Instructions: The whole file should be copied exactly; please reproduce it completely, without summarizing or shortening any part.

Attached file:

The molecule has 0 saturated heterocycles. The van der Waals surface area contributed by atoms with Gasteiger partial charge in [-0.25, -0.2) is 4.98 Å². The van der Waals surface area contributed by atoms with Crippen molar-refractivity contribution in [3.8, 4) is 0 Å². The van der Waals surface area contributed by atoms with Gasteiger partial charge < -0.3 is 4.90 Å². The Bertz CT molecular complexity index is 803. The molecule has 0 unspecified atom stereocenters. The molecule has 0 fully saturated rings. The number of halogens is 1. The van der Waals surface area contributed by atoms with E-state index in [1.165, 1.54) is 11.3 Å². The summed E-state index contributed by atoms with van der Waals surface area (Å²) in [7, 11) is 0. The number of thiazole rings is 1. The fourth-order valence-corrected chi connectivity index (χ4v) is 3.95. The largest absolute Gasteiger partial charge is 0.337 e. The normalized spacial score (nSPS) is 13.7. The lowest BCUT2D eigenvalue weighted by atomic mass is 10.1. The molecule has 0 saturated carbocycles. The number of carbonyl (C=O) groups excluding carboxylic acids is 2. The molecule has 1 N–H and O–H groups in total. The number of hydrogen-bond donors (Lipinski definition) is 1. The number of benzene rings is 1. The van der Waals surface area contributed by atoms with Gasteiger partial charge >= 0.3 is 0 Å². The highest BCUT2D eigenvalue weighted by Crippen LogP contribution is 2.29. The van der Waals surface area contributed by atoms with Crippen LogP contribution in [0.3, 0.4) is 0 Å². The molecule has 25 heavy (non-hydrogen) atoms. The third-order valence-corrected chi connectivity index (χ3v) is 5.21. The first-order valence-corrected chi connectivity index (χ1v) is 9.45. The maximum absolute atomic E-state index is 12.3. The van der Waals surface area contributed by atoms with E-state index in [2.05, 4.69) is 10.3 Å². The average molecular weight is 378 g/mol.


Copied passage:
The molecule has 0 saturated heterocycles. The van der Waals surface area contributed by atoms with Gasteiger partial charge in [-0.25, -0.2) is 4.98 Å². The van der Waals surface area contributed by atoms with Crippen molar-refractivity contribution in [3.8, 4) is 0 Å². The van der Waals surface area contributed by atoms with Gasteiger partial charge < -0.3 is 4.90 Å². The Bertz CT molecular complexity index is 803. The molecule has 0 unspecified atom stereocenters. The molecule has 0 fully saturated rings. The number of halogens is 1. The van der Waals surface area contributed by atoms with E-state index in [1.165, 1.54) is 11.3 Å². The summed E-state index contributed by atoms with van der Waals surface area (Å²) in [7, 11) is 0. The number of thiazole rings is 1. The fourth-order valence-corrected chi connectivity index (χ4v) is 3.95. The largest absolute Gasteiger partial charge is 0.337 e. The normalized spacial score (nSPS) is 13.7. The lowest BCUT2D eigenvalue weighted by atomic mass is 10.1. The molecule has 0 saturated carbocycles. The number of carbonyl (C=O) groups excluding carboxylic acids is 2. The molecule has 1 N–H and O–H groups in total. The number of hydrogen-bond donors (Lipinski definition) is 1. The number of benzene rings is 1. The van der Waals surface area contributed by atoms with Gasteiger partial charge >= 0.3 is 0 Å². The highest BCUT2D eigenvalue weighted by Crippen LogP contribution is 2.29. The van der Waals surface area contributed by atoms with Crippen LogP contribution in [0.3, 0.4) is 0 Å². The molecule has 25 heavy (non-hydrogen) atoms. The third-order valence-corrected chi connectivity index (χ3v) is 5.21. The first-order valence-corrected chi connectivity index (χ1v) is 9.45. The maximum absolute atomic E-state index is 12.3. The van der Waals surface area contributed by atoms with E-state index in [2.05, 4.69) is 10.3 Å². The average molecular weight is 378 g/mol.